When it comes to the actual mating, time is important. Since the length of season may vary between individual bitches, no day arbitrarily can be called the right one. The bitch ordinarily will be in season for 3 weeks, and the period between the 11th to 14th days is usually when the eggs are released from the ovaries. Conception is best insured when breeding takes place during this period. However, she may be ready as early as the 5th day or not until the 20th. Vaginal discharge tends to taper off at this time but a fairly reliable indication is the bitches willingness to stand for the stud dog. She’ll probably fight off his advances earlier or later during the season.
If you have ample time and the stud dog is not in great demand, the bitch may be bred on alternate days from the time she first accepts the stud until she is no longer receptive. However, some bitches never show signs of willingness and have to be force bred, while others will refuse one stud, yet accept another. The vaginal smear method of determining the correct time for breeding, done by your veterinarian, will save “misses” and unnecessary matings.
The Gestation Period
When the bitch shows evidence of being in whelp, usually by the sixth week, the amount of food should be gradually increased until she’s receiving twice the amount of her regular diet, and divided into several meals a day. She usually will develop a ravenous appetite at this point and needs extra food for the puppies’ rapid growth during this period. As she becomes crowded and uncomfortable during the last weeks, her interest in food may decline. In that case, to insure her getting enough food, give a small amount of a good protein source such as meat, milk, cottage cheese, or cooked eggs, in addition to her regular ration. Regularly feeding a small amount of raw or lightly cooked liver is recommended by some authorities for bitches in whelp. The “plus factors” in liver are not completely understood, but are beneficial. However, vary the basic diet as little as possible during gestation and lactation, as the introduction of different food may cause digestive disturbances, particularly harmful at this time.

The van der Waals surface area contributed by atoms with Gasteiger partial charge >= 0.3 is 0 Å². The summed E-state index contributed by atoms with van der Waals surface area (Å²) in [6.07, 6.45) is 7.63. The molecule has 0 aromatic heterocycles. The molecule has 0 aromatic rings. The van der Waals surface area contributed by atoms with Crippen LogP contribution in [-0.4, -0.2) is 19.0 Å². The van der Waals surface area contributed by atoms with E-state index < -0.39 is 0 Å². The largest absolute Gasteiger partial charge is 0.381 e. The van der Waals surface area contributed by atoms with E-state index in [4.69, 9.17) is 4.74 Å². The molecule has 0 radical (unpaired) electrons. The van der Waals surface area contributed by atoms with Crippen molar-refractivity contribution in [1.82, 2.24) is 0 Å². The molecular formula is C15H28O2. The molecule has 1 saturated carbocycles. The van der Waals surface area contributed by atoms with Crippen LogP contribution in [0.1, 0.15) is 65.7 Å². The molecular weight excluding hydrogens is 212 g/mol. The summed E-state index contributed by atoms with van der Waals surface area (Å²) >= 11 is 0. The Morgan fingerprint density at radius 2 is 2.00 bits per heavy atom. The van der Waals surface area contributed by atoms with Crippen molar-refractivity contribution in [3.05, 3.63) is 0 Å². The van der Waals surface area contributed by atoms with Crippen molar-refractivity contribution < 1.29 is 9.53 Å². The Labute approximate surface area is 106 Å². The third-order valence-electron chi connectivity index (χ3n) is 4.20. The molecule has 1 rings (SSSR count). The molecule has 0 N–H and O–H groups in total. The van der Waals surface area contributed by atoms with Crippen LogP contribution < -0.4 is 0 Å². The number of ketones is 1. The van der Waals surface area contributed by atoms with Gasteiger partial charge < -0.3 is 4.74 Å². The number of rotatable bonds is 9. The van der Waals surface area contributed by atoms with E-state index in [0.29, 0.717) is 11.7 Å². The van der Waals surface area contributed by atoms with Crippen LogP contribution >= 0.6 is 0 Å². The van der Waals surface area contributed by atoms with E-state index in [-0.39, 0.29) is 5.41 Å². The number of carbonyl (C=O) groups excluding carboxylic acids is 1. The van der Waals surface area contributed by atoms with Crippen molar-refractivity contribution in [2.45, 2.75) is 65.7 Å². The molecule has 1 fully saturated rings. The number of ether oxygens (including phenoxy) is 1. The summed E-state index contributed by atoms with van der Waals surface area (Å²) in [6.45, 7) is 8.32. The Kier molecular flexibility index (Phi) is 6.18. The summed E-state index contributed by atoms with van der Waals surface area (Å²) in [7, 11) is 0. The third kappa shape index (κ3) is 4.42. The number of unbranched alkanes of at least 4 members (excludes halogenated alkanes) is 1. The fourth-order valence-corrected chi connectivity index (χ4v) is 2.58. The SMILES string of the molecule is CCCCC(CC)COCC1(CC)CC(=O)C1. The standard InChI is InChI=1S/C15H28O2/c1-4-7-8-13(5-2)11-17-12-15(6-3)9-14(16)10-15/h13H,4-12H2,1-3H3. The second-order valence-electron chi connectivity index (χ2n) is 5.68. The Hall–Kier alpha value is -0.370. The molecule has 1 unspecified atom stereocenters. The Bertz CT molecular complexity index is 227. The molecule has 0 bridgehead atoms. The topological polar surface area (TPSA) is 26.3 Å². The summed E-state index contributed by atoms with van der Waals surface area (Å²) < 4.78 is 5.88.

Exercise during pregnancy should be a matter of moderation. This bitch should not lead an unnaturally quiet life or be forced to exercise more actively than she wishes. Jumping and rough playing with other dogs or with people should be avoided. Although she often will voluntarily join such activities, this should be prevented as she can injure herself or the puppies. Walking is ideal exercise.
Re vaccination prior to breeding may be advocated by your veterinarian. A “booster shot” will raise immunity if it has fallen below a protective level. Your veterinarian has available to him a method of testing the dam’s level of immunity in order to determine when the puppies should be vaccinated. Soon after birth of the litter he can develop an immunization program for them.
Preparation For Whelping
The place where the bitch is to whelp should be prepared two weeks or so in advance. Let the bitch spend her nights there as well as napping during the day instead of in her usual place so as to become accustomed to the idea. Then she won’t be uneasy in strange surroundings when the time comes for her to whelp.
Although breeders often have specially fitted whelping rooms, many places can be converted for this use. A dry, warm cellar or unused room in the house will do. If the bitch is accustomed to living outside, a corner of the garage or an outbuilding can be used in warm weather. But, then the bitch is an outdoor dog, she must be moved into heated quarters if the litter is whelped in cold weather.
You will need to construct a whelping box, the dimensions depending on the size of the breed. The sides of the box should be high enough to prevent drafts and have a railing around the inside, fastened two or three inches above the floor and out from the walls. This prevents the bitch from crushing or suffocating a puppy that may get between her and the sides of the box. For a bitch of a medium sized breed, a whelping box four feet square is adequate. A 12 inch high partition inside the box gives the bitch an area into which she can go when she wants to rest away from the puppies. Or the box can be built with one side lower than the others or hinged so it can be lowered; again to allow the bitch a means of getting away from the litter. By the time the puppies are big enough to climb over the partition or lowered sides, they’ll be large enough to move out of the whelping box into regular quarters.